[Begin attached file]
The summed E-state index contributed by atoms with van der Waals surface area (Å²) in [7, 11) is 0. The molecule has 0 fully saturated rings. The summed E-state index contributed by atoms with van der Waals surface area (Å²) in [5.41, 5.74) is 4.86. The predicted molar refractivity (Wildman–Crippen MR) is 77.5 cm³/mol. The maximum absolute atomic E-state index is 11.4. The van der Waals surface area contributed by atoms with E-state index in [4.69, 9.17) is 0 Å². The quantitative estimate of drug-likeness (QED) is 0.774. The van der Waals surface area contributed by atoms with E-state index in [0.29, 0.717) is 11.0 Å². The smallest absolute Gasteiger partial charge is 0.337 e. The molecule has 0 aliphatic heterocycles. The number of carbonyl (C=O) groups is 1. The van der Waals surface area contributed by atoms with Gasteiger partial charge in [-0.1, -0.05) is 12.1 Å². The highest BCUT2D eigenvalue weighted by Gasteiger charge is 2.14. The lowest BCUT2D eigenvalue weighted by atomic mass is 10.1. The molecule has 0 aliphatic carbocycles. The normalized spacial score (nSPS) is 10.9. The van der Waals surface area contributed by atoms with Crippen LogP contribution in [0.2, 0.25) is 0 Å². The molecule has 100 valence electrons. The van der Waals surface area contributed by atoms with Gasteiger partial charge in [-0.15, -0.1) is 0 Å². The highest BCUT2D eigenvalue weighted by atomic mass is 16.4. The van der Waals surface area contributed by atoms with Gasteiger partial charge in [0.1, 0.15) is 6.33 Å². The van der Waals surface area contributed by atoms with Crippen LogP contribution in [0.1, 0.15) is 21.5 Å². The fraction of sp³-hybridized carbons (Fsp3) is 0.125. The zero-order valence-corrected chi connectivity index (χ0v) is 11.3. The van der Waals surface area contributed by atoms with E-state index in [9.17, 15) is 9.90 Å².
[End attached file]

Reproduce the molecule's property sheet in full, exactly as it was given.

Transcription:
The summed E-state index contributed by atoms with van der Waals surface area (Å²) in [7, 11) is 0. The molecule has 0 fully saturated rings. The summed E-state index contributed by atoms with van der Waals surface area (Å²) in [5.41, 5.74) is 4.86. The predicted molar refractivity (Wildman–Crippen MR) is 77.5 cm³/mol. The maximum absolute atomic E-state index is 11.4. The van der Waals surface area contributed by atoms with E-state index in [4.69, 9.17) is 0 Å². The quantitative estimate of drug-likeness (QED) is 0.774. The van der Waals surface area contributed by atoms with E-state index in [0.29, 0.717) is 11.0 Å². The smallest absolute Gasteiger partial charge is 0.337 e. The molecule has 0 aliphatic heterocycles. The number of carbonyl (C=O) groups is 1. The van der Waals surface area contributed by atoms with Gasteiger partial charge in [-0.1, -0.05) is 12.1 Å². The highest BCUT2D eigenvalue weighted by Gasteiger charge is 2.14. The lowest BCUT2D eigenvalue weighted by atomic mass is 10.1. The molecule has 0 aliphatic carbocycles. The normalized spacial score (nSPS) is 10.9. The van der Waals surface area contributed by atoms with Crippen LogP contribution in [0.2, 0.25) is 0 Å². The molecule has 100 valence electrons. The van der Waals surface area contributed by atoms with Gasteiger partial charge in [-0.15, -0.1) is 0 Å². The highest BCUT2D eigenvalue weighted by atomic mass is 16.4. The van der Waals surface area contributed by atoms with Gasteiger partial charge in [0.1, 0.15) is 6.33 Å². The van der Waals surface area contributed by atoms with Crippen LogP contribution in [0.1, 0.15) is 21.5 Å². The fraction of sp³-hybridized carbons (Fsp3) is 0.125. The zero-order valence-corrected chi connectivity index (χ0v) is 11.3. The van der Waals surface area contributed by atoms with E-state index in [9.17, 15) is 9.90 Å².